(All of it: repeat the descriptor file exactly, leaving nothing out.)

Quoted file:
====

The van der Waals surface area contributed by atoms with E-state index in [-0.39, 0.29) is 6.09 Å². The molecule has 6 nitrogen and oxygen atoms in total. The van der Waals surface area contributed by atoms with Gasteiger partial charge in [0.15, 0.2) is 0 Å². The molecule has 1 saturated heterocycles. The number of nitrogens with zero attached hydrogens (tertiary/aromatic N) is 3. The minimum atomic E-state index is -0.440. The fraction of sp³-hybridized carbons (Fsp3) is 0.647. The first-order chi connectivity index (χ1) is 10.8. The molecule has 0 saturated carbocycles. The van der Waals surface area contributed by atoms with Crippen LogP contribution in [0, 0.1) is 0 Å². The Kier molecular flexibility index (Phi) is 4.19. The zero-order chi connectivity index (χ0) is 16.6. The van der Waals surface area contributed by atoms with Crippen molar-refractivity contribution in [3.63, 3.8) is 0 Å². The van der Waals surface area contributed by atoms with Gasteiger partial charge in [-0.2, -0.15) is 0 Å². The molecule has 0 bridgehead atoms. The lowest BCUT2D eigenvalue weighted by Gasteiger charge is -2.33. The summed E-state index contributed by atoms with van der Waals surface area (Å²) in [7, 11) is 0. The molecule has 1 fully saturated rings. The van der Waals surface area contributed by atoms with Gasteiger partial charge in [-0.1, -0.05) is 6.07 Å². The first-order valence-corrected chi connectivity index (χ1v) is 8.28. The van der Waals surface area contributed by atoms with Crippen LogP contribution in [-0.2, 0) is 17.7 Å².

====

The van der Waals surface area contributed by atoms with E-state index in [-0.39, 0.29) is 6.09 Å². The molecule has 6 nitrogen and oxygen atoms in total. The van der Waals surface area contributed by atoms with Gasteiger partial charge in [0.15, 0.2) is 0 Å². The molecule has 1 saturated heterocycles. The number of nitrogens with zero attached hydrogens (tertiary/aromatic N) is 3. The minimum atomic E-state index is -0.440. The fraction of sp³-hybridized carbons (Fsp3) is 0.647. The first-order chi connectivity index (χ1) is 10.8. The molecule has 0 saturated carbocycles. The van der Waals surface area contributed by atoms with Crippen LogP contribution in [0, 0.1) is 0 Å². The Kier molecular flexibility index (Phi) is 4.19. The zero-order chi connectivity index (χ0) is 16.6. The van der Waals surface area contributed by atoms with Crippen molar-refractivity contribution in [3.63, 3.8) is 0 Å². The van der Waals surface area contributed by atoms with Gasteiger partial charge in [-0.2, -0.15) is 0 Å². The molecule has 0 bridgehead atoms. The lowest BCUT2D eigenvalue weighted by Gasteiger charge is -2.33. The summed E-state index contributed by atoms with van der Waals surface area (Å²) in [7, 11) is 0. The molecule has 1 fully saturated rings. The van der Waals surface area contributed by atoms with Gasteiger partial charge in [-0.1, -0.05) is 6.07 Å². The first-order valence-corrected chi connectivity index (χ1v) is 8.28. The van der Waals surface area contributed by atoms with Crippen LogP contribution in [-0.2, 0) is 17.7 Å².